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Rain and Wind Produce Accidents, Power Outages : Cold Front Drops Light Showers on Southland

October 22, 1985|JACK JONES | Times Staff Writer

Light showers pattered into the Los Angeles Basin on Monday, but they were about all the rain Southern California got from a cold front that moved across the northern and central parts of the state.

At mid-evening, the National Weather Service observed that rain was falling over much of the basin, the San Gabriel Mountains and the Antelope Valley, "but this precipitation was too light to be detected by radar."

The Southland mountain areas had light rain or snow above 7,000 feet during the night with gusty west to southwest winds of 20 to 35 m.p.h. Snow accumulations were expected to be light, generally less than four inches, forecasters said.

The front also dumped snow in the Sierra Nevada.

By late afternoon, .03 of an inch had been measured at the Los Angeles Civic Center, bringing the season total to .27.

Mt. Wilson reported .79 by that time, Santa Monica had .18, Long Beach had .02, Monrovia and Pasadena had .06, Santa Barbara had .48, Santa Maria had .37 while San Bernardino and San Gabriel reported .03.

The National Weather Service said occasional light rain during the evening would give way to partly cloudy weather today with downtown highs in the low 70s. A warming trend was seen for Wednesday with mostly clear skies.

Monday's downtown high was 68 degrees after an overnight low of 63. The high relative humidity ranged from 75% to 55%.

Rain and wind produced some of the usual problems in the Los Angeles area, including skidding-traffic accidents and scattered power outages. A Los Angeles Department of Water and Power spokesman said about 2,400 customers in the Highland Park, Hollywood and Westwood areas were without power just after 3 p.m.

A short time later, lights began going out in South-Central Los Angeles. An estimated 2,600 around the city were powerless when darkness fell, the spokesman said.

To the north, the storm system dropped about two-thirds of an inch of rain in parts of the San Joaquin Valley.

The first major storm of the season--which normally is expected sometime in November--drenched the San Francisco Bay Area before swinging inland to drop heavy snow in the Tahoe Basin and prompt warnings to travelers there. The warnings were canceled, however, as the storm moved eastward out of the state.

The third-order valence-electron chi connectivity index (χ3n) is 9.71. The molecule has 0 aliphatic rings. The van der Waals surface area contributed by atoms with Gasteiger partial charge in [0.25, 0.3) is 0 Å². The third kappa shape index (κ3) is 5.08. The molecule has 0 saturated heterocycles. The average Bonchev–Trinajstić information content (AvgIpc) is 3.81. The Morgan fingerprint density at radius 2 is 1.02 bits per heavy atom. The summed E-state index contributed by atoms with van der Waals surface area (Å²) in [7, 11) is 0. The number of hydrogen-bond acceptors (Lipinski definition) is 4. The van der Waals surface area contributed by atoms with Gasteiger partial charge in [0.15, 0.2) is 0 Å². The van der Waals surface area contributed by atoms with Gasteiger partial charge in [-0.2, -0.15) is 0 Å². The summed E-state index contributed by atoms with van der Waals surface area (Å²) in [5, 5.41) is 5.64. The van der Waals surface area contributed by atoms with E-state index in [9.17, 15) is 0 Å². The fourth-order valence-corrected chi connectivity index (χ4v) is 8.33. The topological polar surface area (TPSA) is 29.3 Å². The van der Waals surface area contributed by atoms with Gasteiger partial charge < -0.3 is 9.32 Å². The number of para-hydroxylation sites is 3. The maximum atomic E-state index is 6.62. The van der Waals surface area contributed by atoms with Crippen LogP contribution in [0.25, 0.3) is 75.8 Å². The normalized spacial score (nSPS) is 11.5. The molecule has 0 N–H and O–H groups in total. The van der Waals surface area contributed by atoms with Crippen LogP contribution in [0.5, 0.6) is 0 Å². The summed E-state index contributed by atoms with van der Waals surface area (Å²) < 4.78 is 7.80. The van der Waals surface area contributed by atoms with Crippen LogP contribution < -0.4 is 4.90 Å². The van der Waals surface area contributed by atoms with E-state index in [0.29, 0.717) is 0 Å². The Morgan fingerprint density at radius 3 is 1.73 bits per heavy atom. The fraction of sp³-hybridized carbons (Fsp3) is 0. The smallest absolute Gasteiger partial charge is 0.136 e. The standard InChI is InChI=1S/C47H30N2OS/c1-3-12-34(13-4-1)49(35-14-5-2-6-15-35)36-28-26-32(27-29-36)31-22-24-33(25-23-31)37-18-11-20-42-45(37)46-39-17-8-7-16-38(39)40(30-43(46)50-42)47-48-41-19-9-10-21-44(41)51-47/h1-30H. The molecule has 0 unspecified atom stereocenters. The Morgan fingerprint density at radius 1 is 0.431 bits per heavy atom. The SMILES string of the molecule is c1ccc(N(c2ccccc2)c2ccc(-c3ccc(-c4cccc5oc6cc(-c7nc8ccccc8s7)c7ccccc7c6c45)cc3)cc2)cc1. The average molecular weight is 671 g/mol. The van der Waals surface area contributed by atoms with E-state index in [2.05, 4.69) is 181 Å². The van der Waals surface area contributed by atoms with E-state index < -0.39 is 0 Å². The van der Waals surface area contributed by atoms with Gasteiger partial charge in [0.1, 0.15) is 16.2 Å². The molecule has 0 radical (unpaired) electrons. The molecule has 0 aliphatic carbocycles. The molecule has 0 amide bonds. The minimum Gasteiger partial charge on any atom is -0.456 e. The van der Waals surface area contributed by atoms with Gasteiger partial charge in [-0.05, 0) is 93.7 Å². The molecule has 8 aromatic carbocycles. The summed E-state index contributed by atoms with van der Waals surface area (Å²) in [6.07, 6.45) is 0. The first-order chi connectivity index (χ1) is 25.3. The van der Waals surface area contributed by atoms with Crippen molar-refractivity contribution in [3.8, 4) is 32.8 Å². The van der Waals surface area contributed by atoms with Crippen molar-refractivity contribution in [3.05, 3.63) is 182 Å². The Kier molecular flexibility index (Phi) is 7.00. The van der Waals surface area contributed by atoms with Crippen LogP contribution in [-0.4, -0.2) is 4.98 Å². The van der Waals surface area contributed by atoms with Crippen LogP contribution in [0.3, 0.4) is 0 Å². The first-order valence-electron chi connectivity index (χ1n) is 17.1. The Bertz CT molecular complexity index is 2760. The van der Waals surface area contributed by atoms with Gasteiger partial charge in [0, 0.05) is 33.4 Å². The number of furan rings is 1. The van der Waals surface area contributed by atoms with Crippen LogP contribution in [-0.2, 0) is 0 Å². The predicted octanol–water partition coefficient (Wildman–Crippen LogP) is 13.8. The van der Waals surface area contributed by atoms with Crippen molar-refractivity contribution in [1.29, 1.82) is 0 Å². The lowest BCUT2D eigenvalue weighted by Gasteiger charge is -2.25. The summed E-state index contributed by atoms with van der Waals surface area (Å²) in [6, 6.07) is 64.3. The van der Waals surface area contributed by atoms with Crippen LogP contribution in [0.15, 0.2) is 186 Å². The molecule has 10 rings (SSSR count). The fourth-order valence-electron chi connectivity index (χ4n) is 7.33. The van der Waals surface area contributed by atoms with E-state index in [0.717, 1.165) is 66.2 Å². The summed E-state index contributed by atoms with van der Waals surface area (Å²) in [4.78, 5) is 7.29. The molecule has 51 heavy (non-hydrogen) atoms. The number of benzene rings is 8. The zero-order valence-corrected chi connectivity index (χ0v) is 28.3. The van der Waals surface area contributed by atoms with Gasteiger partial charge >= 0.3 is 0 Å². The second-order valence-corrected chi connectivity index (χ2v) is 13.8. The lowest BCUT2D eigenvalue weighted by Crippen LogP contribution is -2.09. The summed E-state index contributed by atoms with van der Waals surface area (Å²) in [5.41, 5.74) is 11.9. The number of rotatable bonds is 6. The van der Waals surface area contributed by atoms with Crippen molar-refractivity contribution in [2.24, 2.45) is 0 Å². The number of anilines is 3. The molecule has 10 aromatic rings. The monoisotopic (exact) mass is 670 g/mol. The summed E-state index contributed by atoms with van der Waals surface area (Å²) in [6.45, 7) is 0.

Up to eight inches of snow fell at Lake Tahoe. Winds were blowing at 30 to 40 m.p.h. with some gusts up to 50 m.p.h. in that area. Winds had been clocked at more than 80 m.p.h. late Sunday night in northern Nevada, where there were numerous power outages.

Some Routes Closed

Caltrans closed several state highways leading into the central and southern Sierra Nevada, but a spokesman said the passes might be reopened before the customary winter closing, unless there is "a series of major storms."

These were California 4 at Ebbetts Pass, California 89 at Monitor Pass, California 108 at Sonora Pass and California 120 at Tioga Pass.

The snow level was down to about 3,600 feet and accumulation was about 16 inches at the 9,000- to 10,000-foot levels, said Ken Gosting of the Tuolumne County Visitors Bureau. He said half a dozen expert horsemen set out to search for several backpackers believed caught in the sudden snowstorm somewhere in the Emigrant Basin Wilderness Area.

In the Tuolumne County community of Twain Harte, the heavy snow gathered on trees still full of foliage and then fell in heavy clumps to down wires, leaving a wide area without power. A brand new FM radio station, KKBN, went on the air for its first full day--only to to be knocked off the air by the blackout.

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